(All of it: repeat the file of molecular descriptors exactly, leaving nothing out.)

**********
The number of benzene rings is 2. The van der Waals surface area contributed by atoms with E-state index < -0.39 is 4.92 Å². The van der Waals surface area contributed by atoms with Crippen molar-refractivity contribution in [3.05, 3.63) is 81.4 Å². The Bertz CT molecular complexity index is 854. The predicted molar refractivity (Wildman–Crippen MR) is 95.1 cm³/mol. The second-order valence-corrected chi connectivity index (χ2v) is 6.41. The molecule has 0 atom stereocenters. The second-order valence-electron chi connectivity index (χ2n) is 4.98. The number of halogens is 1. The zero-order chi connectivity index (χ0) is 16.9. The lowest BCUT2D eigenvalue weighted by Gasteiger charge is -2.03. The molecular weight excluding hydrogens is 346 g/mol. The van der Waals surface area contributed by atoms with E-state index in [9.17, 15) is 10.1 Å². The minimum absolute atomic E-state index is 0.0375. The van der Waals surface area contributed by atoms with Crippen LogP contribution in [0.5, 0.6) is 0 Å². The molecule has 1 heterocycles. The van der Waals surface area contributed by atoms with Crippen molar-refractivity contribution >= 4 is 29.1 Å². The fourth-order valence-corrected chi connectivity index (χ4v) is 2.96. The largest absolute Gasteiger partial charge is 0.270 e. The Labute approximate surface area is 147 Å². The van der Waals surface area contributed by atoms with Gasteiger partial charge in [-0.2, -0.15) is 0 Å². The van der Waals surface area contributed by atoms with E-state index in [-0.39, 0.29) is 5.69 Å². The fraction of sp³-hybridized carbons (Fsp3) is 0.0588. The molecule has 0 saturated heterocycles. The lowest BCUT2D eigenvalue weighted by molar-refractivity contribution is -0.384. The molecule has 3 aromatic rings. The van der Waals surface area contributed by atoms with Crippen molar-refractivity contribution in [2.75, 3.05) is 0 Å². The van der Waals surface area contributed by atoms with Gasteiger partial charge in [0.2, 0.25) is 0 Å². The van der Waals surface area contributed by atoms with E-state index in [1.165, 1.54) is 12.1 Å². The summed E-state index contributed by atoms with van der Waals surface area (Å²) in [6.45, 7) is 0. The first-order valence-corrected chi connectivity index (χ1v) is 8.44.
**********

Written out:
The number of benzene rings is 2. The van der Waals surface area contributed by atoms with E-state index < -0.39 is 4.92 Å². The van der Waals surface area contributed by atoms with Crippen molar-refractivity contribution in [3.05, 3.63) is 81.4 Å². The Bertz CT molecular complexity index is 854. The predicted molar refractivity (Wildman–Crippen MR) is 95.1 cm³/mol. The second-order valence-corrected chi connectivity index (χ2v) is 6.41. The molecule has 0 atom stereocenters. The second-order valence-electron chi connectivity index (χ2n) is 4.98. The number of halogens is 1. The zero-order chi connectivity index (χ0) is 16.9. The lowest BCUT2D eigenvalue weighted by Gasteiger charge is -2.03. The molecular weight excluding hydrogens is 346 g/mol. The van der Waals surface area contributed by atoms with E-state index in [9.17, 15) is 10.1 Å². The minimum absolute atomic E-state index is 0.0375. The van der Waals surface area contributed by atoms with Crippen LogP contribution in [0.5, 0.6) is 0 Å². The molecule has 1 heterocycles. The van der Waals surface area contributed by atoms with Crippen molar-refractivity contribution >= 4 is 29.1 Å². The fourth-order valence-corrected chi connectivity index (χ4v) is 2.96. The largest absolute Gasteiger partial charge is 0.270 e. The Labute approximate surface area is 147 Å². The van der Waals surface area contributed by atoms with Gasteiger partial charge in [-0.2, -0.15) is 0 Å². The van der Waals surface area contributed by atoms with E-state index in [-0.39, 0.29) is 5.69 Å². The fraction of sp³-hybridized carbons (Fsp3) is 0.0588. The molecule has 0 saturated heterocycles. The lowest BCUT2D eigenvalue weighted by molar-refractivity contribution is -0.384. The molecule has 3 aromatic rings. The van der Waals surface area contributed by atoms with Crippen molar-refractivity contribution in [2.75, 3.05) is 0 Å². The van der Waals surface area contributed by atoms with Gasteiger partial charge in [0.2, 0.25) is 0 Å². The van der Waals surface area contributed by atoms with E-state index in [1.165, 1.54) is 12.1 Å². The summed E-state index contributed by atoms with van der Waals surface area (Å²) in [6.45, 7) is 0. The first-order valence-corrected chi connectivity index (χ1v) is 8.44.